Ignorance is the Enemy of Love (Aqoondarro waa u nacab jacayl) tells a fatalistic love story of Calimaax and Cawrala. Faarax M. J. Cawl wrote the novel in the Somali language, which did not have an official orthography until 1972, and published the novel in 1974. The English translation by UNESCO linguist B.W. Andrzejewski is no longer available in print. This is not just a fanciful tragic love story rather the novel has political and historical tropes which draw on the tensions between British colonisers and the Muslim Brotherhood of Sayid Maxamed Cabdulle Xasan (1856-1921). Continue reading “Bite-size Review: Ignorance is the Enemy of Love | Faaraz M J Cawl”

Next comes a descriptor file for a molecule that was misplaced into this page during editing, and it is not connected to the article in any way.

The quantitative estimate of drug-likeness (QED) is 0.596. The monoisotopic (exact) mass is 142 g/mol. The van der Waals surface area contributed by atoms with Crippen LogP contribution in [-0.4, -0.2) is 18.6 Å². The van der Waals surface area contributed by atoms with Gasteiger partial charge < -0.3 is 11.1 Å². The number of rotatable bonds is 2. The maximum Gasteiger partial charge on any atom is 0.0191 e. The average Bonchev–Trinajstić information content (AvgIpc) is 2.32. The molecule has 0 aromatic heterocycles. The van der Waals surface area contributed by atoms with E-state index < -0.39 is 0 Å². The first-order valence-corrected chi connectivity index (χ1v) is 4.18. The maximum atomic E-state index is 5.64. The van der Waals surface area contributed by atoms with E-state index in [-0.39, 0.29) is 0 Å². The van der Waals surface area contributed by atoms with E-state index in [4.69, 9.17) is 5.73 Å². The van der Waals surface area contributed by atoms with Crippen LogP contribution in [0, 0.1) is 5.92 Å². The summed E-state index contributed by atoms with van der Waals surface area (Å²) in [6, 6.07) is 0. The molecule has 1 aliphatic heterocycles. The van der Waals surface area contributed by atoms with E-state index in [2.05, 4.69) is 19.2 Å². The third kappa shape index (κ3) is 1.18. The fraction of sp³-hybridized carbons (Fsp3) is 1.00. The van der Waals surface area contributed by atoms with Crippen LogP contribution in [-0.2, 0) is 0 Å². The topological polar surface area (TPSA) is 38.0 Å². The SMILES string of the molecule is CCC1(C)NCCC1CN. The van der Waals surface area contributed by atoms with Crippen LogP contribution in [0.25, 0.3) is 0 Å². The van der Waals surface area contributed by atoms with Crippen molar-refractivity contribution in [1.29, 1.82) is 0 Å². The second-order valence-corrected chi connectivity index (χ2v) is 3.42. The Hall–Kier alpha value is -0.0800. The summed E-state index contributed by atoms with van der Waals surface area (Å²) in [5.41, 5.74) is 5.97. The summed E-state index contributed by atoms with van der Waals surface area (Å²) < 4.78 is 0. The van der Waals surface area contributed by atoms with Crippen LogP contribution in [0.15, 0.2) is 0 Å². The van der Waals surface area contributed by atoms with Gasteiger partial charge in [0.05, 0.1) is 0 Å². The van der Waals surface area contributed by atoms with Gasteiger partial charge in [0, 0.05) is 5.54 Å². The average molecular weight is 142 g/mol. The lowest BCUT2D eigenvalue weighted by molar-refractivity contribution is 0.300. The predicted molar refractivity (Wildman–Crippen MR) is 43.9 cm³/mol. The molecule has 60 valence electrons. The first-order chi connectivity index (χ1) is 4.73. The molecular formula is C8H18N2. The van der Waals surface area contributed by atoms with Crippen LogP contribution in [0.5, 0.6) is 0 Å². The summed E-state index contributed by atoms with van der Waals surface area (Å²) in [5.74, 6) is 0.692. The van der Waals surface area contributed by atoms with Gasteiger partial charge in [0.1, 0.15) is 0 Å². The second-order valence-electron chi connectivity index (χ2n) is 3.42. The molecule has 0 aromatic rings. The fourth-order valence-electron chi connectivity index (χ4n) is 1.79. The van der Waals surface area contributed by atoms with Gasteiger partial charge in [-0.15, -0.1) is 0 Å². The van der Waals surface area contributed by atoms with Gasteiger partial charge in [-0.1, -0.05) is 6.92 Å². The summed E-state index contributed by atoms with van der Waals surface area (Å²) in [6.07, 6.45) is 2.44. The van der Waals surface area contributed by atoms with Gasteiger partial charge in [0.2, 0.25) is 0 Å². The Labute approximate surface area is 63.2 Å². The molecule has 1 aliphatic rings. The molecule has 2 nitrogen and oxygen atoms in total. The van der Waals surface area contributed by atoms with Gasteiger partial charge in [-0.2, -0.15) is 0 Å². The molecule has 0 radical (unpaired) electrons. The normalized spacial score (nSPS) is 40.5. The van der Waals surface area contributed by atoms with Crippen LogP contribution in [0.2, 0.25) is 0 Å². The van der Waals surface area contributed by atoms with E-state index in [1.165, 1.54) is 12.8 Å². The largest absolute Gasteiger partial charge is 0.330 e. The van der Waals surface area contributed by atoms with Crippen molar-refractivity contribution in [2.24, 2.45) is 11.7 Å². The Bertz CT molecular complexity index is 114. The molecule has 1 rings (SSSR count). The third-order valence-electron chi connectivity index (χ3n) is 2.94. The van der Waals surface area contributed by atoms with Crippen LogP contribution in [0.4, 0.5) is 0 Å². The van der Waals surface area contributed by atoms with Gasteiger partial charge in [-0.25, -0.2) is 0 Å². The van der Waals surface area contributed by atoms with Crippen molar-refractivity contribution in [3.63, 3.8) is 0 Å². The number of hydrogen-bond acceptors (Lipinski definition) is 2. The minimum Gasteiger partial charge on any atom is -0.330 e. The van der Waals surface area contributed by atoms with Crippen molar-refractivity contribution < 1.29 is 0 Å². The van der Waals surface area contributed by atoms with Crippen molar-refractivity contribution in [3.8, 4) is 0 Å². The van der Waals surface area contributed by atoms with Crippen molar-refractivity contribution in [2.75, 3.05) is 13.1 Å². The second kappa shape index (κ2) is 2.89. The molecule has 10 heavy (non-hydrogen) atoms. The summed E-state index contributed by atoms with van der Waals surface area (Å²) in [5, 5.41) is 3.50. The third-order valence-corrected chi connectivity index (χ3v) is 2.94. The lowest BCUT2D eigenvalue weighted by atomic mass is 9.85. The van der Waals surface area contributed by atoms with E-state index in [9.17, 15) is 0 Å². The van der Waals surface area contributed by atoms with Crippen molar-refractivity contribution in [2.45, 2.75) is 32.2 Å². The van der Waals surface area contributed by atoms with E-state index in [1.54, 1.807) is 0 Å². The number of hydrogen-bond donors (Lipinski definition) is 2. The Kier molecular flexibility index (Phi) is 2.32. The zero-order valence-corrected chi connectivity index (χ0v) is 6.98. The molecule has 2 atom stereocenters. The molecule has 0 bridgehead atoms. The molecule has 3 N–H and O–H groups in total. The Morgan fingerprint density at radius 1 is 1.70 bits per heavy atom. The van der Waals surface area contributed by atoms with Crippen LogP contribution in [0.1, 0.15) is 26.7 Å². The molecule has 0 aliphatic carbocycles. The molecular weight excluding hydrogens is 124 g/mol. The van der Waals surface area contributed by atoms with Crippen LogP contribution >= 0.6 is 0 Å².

Bite-size Review: The Hairdresser of Harare | Tendai Huchu

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The Hairdresser of Harare | Tendai Huchu

This truly captures the spirit of ‘new writing’ within the African literary genre. The Hairdresser of Harare by the Zimbabwean writer Tendai Huchu illuminates the socio-political and cultural conditions of present day Zimbabwe. Through the heartbreaking friendship of Dumisani, a wealthy young man and Vimbai a struggling single mother; a set of complex political, economic and social relations unique to the country’s history of independence unfolds. Continue reading “Bite-size Review: The Hairdresser of Harare | Tendai Huchu”

Bite-size Review: Ghana Must Go | Taiye Selasi

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Ghana Must Go | Taiye Selasi

Another one of those books that holds an immense potential of being a spectacular piece of literature yet fails to meet the reader’s expectation. Ghana Must Go, unravels a matrix of family dilemmas that commence with the depature of the central character Kweku Sai. It is a tale of truimph over tragedy, love and loss. Continue reading “Bite-size Review: Ghana Must Go | Taiye Selasi”